Resident archivist Jack Dangers revisits a 1975 album by Italian composer Vittoria Gelmetti
Vittorio Gelmetti was born in Milan in 1926. He wrote music for films, including the vampire movie ‘La Llamada Del Vampiro’ in 1972. The album we’re looking at this month is untitled but contains three pieces, ‘Organum Quadruplum’, ‘Ipotesi A’ and ‘L’Opera Abbandonata’. The full title of the first piece is actually ’Organum Quadraplum “Questo È Il Gatto Con Gli Stivali”’
I’m not sure what ‘Organum Qudraplum’ means, although I think an organ is involved. The second part translates as “This Is The Cat With Boots”, and the performance credits list a choir, the Coro Del Centro Americano Studenti E Artisti, an organist and a guitar player. It’s a long piece, made in 1967, starting with a constant organ drone, long notes held by the choir and sudden explosions of noise.
‘Ipotesi A’, which I think means “Hypothesis A”, was recorded in 1974. It’s percussion, prepared piano and one of those bird call pipes that you fill with water. It’s all performed by Gelmetti, he’s credited with nightingale call, piano and percussion. It’s pretty wild. You can almost see him playing them all at the same time, one-man band style.
The B-side is my favourite. ‘L’Opera Abbandonata Tace E Volge La Cavità Verso L’Esterno’ is a 23-minute piece which Google Translate tells me is ‘The Abandoned Work Is Silent And Turns The Cavity Towards The Outside’. It’s constructed from found sound, shortwave radio going through filters.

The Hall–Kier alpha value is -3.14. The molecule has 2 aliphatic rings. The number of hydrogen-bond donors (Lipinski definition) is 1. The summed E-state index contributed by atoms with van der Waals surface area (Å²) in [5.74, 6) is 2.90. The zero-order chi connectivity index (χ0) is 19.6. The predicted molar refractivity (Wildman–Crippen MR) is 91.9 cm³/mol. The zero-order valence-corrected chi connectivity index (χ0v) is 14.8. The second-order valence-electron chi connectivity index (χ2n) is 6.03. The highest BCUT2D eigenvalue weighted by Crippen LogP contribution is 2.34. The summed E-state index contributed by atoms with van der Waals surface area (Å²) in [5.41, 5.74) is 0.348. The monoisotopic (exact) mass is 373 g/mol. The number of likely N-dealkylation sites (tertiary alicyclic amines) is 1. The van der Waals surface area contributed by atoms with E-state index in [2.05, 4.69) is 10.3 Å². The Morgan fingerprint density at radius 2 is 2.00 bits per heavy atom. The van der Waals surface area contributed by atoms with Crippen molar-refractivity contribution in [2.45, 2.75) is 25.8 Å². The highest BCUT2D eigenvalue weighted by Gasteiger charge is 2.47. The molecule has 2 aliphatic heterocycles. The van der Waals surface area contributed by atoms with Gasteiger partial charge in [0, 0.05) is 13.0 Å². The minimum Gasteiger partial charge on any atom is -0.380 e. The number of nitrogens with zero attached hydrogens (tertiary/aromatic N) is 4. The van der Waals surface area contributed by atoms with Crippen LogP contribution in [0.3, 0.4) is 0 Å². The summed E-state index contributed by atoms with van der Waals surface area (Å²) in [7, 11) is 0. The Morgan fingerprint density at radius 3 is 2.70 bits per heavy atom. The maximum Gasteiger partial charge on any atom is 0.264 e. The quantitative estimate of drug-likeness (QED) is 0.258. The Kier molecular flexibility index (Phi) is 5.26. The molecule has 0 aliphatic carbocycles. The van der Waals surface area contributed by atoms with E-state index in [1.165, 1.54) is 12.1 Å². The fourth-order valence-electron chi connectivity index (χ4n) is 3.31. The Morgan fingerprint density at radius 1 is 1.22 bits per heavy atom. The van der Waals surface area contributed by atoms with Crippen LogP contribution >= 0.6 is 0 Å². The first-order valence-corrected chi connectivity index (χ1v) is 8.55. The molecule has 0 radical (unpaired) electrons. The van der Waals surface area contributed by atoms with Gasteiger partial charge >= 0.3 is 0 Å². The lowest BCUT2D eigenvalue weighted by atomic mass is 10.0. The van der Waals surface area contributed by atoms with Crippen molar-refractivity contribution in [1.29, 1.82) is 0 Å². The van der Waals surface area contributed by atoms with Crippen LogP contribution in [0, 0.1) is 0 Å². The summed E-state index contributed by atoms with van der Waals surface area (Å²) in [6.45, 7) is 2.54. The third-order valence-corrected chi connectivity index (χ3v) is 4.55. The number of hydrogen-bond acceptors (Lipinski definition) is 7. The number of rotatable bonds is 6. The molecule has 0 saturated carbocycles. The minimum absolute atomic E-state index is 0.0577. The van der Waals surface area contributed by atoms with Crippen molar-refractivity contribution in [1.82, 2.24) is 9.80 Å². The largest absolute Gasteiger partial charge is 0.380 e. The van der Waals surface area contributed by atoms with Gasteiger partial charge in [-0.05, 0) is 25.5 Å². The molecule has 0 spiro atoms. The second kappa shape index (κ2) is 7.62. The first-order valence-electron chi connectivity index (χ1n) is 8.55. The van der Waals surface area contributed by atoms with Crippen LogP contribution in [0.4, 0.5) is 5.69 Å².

I’m a sucker for shortwave radio, so whenever I hear a bit of that being treated, I’m hooked. Bursts of radio fade in and out with loads of fascinating electronic noise. At one point, a jaunty orchestral version of ‘The Young Ones’ by Cliff Richard fades in before it gets swamped by voices and static. There’s long sections of high-pitched radio noises, interference and drones. It’s like he’s using the dial of a shortwave radio as an instrument, editing on the fly.
It was recorded at Studio Eksperymentalne Polskiego Radia, the experimental electronic music studio in Warsaw in 1969, with Polish composer Bohdan Mazurek engineering. The sleevenotes say it has three levels, an electronic structure that underpins the whole piece, a collage structure (the radio broadcasts), and “quotes” from Beethoven, Stravisnsky and Wagner’s famous Tristan chord, which is upbeat, hopeful, down and dark at the same time.
Gelmetti died in 1992, in his late 60s. I picked up this copy on eBay, and it’s sealed and in mint condition. I think the seller must have found a box of unopened stock, because there’s a handful on Discogs, are all sealed and mint, which is very unusual for a record that’s nearly 50 years old.